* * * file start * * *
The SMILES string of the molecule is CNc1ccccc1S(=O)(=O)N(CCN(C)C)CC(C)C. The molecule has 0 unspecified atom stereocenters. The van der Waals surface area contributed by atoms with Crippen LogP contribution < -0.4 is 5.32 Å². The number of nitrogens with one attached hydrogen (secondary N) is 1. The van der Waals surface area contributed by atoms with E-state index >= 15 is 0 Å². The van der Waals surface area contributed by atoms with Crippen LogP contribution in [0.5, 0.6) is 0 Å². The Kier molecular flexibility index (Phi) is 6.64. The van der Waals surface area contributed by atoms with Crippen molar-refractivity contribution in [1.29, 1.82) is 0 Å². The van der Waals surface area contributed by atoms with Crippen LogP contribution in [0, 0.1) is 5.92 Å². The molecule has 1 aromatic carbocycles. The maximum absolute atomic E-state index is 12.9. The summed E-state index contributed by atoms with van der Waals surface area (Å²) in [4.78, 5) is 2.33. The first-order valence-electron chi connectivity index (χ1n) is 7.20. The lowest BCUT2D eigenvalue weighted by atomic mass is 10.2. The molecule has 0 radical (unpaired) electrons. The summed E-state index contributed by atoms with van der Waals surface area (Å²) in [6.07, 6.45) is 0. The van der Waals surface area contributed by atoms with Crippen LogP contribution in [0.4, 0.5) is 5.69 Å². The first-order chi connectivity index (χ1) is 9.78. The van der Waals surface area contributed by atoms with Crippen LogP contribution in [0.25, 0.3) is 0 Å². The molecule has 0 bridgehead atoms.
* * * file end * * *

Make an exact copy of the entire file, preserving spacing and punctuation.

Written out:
The SMILES string of the molecule is CNc1ccccc1S(=O)(=O)N(CCN(C)C)CC(C)C. The molecule has 0 unspecified atom stereocenters. The van der Waals surface area contributed by atoms with Crippen LogP contribution < -0.4 is 5.32 Å². The number of nitrogens with one attached hydrogen (secondary N) is 1. The van der Waals surface area contributed by atoms with E-state index >= 15 is 0 Å². The van der Waals surface area contributed by atoms with Crippen LogP contribution in [0.5, 0.6) is 0 Å². The Kier molecular flexibility index (Phi) is 6.64. The van der Waals surface area contributed by atoms with Crippen molar-refractivity contribution in [1.29, 1.82) is 0 Å². The van der Waals surface area contributed by atoms with Crippen LogP contribution in [0, 0.1) is 5.92 Å². The molecule has 1 aromatic carbocycles. The maximum absolute atomic E-state index is 12.9. The summed E-state index contributed by atoms with van der Waals surface area (Å²) in [4.78, 5) is 2.33. The first-order valence-electron chi connectivity index (χ1n) is 7.20. The lowest BCUT2D eigenvalue weighted by atomic mass is 10.2. The molecule has 0 radical (unpaired) electrons. The summed E-state index contributed by atoms with van der Waals surface area (Å²) in [6.07, 6.45) is 0. The van der Waals surface area contributed by atoms with Crippen LogP contribution in [0.4, 0.5) is 5.69 Å². The first-order chi connectivity index (χ1) is 9.78. The van der Waals surface area contributed by atoms with Crippen LogP contribution in [0.25, 0.3) is 0 Å². The molecule has 0 bridgehead atoms.